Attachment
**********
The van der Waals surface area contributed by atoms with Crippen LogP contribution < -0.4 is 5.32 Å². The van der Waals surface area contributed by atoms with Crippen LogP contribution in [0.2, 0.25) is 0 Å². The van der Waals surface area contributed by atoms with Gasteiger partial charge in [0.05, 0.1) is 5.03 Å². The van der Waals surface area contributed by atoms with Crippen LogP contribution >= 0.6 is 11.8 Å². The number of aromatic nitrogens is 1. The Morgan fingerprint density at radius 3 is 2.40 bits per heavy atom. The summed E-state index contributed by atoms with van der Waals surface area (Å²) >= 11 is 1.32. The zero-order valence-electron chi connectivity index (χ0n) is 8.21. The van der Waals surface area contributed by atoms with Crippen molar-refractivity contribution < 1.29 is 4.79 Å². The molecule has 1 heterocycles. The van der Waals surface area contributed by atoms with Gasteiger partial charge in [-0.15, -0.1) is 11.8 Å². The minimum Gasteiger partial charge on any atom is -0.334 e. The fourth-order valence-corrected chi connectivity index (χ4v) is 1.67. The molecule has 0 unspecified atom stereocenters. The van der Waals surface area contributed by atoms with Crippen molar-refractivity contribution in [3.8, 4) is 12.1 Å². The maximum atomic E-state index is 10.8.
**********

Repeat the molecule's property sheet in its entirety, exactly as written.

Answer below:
The van der Waals surface area contributed by atoms with Crippen LogP contribution < -0.4 is 5.32 Å². The van der Waals surface area contributed by atoms with Crippen LogP contribution in [0.2, 0.25) is 0 Å². The van der Waals surface area contributed by atoms with Gasteiger partial charge in [0.05, 0.1) is 5.03 Å². The van der Waals surface area contributed by atoms with Crippen LogP contribution >= 0.6 is 11.8 Å². The number of aromatic nitrogens is 1. The Morgan fingerprint density at radius 3 is 2.40 bits per heavy atom. The summed E-state index contributed by atoms with van der Waals surface area (Å²) >= 11 is 1.32. The zero-order valence-electron chi connectivity index (χ0n) is 8.21. The van der Waals surface area contributed by atoms with Crippen molar-refractivity contribution < 1.29 is 4.79 Å². The molecule has 1 heterocycles. The van der Waals surface area contributed by atoms with Gasteiger partial charge in [-0.15, -0.1) is 11.8 Å². The minimum Gasteiger partial charge on any atom is -0.334 e. The fourth-order valence-corrected chi connectivity index (χ4v) is 1.67. The molecule has 0 unspecified atom stereocenters. The van der Waals surface area contributed by atoms with Crippen molar-refractivity contribution in [3.8, 4) is 12.1 Å². The maximum atomic E-state index is 10.8.